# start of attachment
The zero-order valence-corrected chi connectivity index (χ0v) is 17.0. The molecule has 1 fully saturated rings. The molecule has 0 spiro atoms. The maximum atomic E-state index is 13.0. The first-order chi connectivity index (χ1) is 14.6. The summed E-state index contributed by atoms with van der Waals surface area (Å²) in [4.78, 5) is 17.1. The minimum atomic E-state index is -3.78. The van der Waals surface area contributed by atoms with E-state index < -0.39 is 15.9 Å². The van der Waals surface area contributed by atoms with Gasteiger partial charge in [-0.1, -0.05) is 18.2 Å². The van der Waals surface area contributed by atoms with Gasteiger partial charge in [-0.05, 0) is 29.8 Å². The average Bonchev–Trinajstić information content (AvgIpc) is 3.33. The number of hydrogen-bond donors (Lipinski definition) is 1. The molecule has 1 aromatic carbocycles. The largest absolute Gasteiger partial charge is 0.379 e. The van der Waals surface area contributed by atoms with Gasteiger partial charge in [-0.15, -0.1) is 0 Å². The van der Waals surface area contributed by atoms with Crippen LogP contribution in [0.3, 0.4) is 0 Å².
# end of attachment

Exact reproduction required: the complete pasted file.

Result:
The zero-order valence-corrected chi connectivity index (χ0v) is 17.0. The molecule has 1 fully saturated rings. The molecule has 0 spiro atoms. The maximum atomic E-state index is 13.0. The first-order chi connectivity index (χ1) is 14.6. The summed E-state index contributed by atoms with van der Waals surface area (Å²) in [4.78, 5) is 17.1. The minimum atomic E-state index is -3.78. The van der Waals surface area contributed by atoms with E-state index < -0.39 is 15.9 Å². The van der Waals surface area contributed by atoms with Gasteiger partial charge in [-0.1, -0.05) is 18.2 Å². The van der Waals surface area contributed by atoms with Gasteiger partial charge in [-0.05, 0) is 29.8 Å². The average Bonchev–Trinajstić information content (AvgIpc) is 3.33. The number of hydrogen-bond donors (Lipinski definition) is 1. The molecule has 1 aromatic carbocycles. The largest absolute Gasteiger partial charge is 0.379 e. The van der Waals surface area contributed by atoms with Gasteiger partial charge in [-0.15, -0.1) is 0 Å². The van der Waals surface area contributed by atoms with Crippen LogP contribution in [0.3, 0.4) is 0 Å².